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Lysosomes, Peroxisomes, Secretory Vesicles


A variety of small membrane-bound organelles differ primarily in their contents.

Lysosomes: Lysosomes (common in animal cells but rare in plant cells) contain hydrolytic enzymes necessary for intracellular digestion. In white blood cells that eat bacteria, lysosome contents are carefully released into the vacuole around the bacteria and serve to kill and digest those bacteria. Uncontrolled release of lysosome contents into the cytoplasm can also cause cell death (necrosis).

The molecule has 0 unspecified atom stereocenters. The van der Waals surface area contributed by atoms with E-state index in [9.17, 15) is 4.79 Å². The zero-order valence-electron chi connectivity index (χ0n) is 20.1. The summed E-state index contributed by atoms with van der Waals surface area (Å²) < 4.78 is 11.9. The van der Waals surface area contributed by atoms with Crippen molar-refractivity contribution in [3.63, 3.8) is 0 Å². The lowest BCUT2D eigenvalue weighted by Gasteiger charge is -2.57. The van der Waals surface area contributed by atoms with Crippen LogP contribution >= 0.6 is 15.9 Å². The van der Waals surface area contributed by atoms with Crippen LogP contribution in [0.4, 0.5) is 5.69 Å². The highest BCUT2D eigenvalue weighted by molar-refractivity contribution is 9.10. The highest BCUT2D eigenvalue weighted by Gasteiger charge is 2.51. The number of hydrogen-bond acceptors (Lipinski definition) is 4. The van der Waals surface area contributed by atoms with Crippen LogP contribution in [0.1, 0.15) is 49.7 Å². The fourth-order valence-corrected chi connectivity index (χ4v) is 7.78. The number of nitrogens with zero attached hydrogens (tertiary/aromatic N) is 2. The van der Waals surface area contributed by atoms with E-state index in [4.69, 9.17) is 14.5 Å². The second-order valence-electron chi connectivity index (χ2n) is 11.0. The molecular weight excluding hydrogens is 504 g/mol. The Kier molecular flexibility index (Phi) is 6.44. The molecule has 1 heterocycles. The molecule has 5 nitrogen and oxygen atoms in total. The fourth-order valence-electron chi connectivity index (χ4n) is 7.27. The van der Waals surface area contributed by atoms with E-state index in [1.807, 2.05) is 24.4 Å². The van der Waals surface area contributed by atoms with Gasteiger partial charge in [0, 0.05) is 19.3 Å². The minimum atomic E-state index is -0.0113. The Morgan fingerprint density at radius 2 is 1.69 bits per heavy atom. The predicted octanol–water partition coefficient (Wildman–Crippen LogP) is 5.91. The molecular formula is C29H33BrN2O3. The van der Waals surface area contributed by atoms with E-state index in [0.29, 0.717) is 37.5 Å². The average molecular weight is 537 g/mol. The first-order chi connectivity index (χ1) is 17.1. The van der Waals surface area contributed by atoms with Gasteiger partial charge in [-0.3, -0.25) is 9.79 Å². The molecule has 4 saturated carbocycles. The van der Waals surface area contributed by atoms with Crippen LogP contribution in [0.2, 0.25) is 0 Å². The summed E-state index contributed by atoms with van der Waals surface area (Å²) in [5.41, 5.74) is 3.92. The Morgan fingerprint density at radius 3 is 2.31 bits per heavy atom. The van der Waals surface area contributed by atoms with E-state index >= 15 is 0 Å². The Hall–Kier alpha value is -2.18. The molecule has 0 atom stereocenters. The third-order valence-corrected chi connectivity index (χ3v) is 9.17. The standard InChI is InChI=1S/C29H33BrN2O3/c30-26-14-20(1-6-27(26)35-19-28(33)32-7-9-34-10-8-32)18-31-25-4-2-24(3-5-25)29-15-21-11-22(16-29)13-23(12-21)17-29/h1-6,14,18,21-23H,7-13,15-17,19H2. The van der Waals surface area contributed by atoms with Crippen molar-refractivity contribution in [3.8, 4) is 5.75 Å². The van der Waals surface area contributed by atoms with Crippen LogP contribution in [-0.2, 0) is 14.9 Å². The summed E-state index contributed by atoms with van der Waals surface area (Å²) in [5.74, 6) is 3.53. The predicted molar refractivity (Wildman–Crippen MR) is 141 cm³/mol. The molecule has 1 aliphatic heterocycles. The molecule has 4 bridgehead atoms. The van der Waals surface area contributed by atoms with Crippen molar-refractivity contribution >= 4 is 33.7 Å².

Peroxisomes: This organelle is responsible for protecting the cell from its own production of toxic hydrogen peroxide. As an example, white blood cells produce hydrogen peroxide to kill bacteria. The oxidative enzymes in peroxisomes break down the hydrogen peroxide into water and oxygen.
Secretory Vesicles: Cell secretions - e.g. hormones, neurotransmitters - are packaged in secretory vesicles at the Golgi apparatus. The secretory vesicles are then transported to the cell surface for release.